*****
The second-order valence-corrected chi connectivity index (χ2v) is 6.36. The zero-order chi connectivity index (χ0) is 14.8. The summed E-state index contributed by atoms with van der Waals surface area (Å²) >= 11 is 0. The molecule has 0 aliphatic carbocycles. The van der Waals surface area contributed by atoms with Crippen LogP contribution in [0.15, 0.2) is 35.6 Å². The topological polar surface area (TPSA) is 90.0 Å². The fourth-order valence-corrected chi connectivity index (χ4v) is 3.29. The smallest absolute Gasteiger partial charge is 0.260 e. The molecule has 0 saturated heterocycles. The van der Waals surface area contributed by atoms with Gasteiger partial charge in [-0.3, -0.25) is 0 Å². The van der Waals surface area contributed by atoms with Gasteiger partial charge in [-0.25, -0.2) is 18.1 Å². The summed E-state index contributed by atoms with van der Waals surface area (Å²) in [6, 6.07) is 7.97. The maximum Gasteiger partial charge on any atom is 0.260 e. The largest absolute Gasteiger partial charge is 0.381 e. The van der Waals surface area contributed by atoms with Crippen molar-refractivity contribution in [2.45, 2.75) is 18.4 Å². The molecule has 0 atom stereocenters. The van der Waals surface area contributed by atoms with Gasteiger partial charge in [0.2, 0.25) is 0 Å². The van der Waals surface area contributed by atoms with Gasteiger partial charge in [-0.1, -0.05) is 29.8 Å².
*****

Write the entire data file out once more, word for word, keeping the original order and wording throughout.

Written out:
The second-order valence-corrected chi connectivity index (χ2v) is 6.36. The zero-order chi connectivity index (χ0) is 14.8. The summed E-state index contributed by atoms with van der Waals surface area (Å²) >= 11 is 0. The molecule has 0 aliphatic carbocycles. The van der Waals surface area contributed by atoms with Crippen LogP contribution in [0.15, 0.2) is 35.6 Å². The topological polar surface area (TPSA) is 90.0 Å². The fourth-order valence-corrected chi connectivity index (χ4v) is 3.29. The smallest absolute Gasteiger partial charge is 0.260 e. The molecule has 0 saturated heterocycles. The van der Waals surface area contributed by atoms with Gasteiger partial charge in [-0.3, -0.25) is 0 Å². The van der Waals surface area contributed by atoms with Gasteiger partial charge in [-0.25, -0.2) is 18.1 Å². The summed E-state index contributed by atoms with van der Waals surface area (Å²) in [6, 6.07) is 7.97. The maximum Gasteiger partial charge on any atom is 0.260 e. The largest absolute Gasteiger partial charge is 0.381 e. The van der Waals surface area contributed by atoms with Crippen molar-refractivity contribution in [2.45, 2.75) is 18.4 Å². The molecule has 0 atom stereocenters. The van der Waals surface area contributed by atoms with Gasteiger partial charge in [0.2, 0.25) is 0 Å². The van der Waals surface area contributed by atoms with Gasteiger partial charge in [-0.1, -0.05) is 29.8 Å².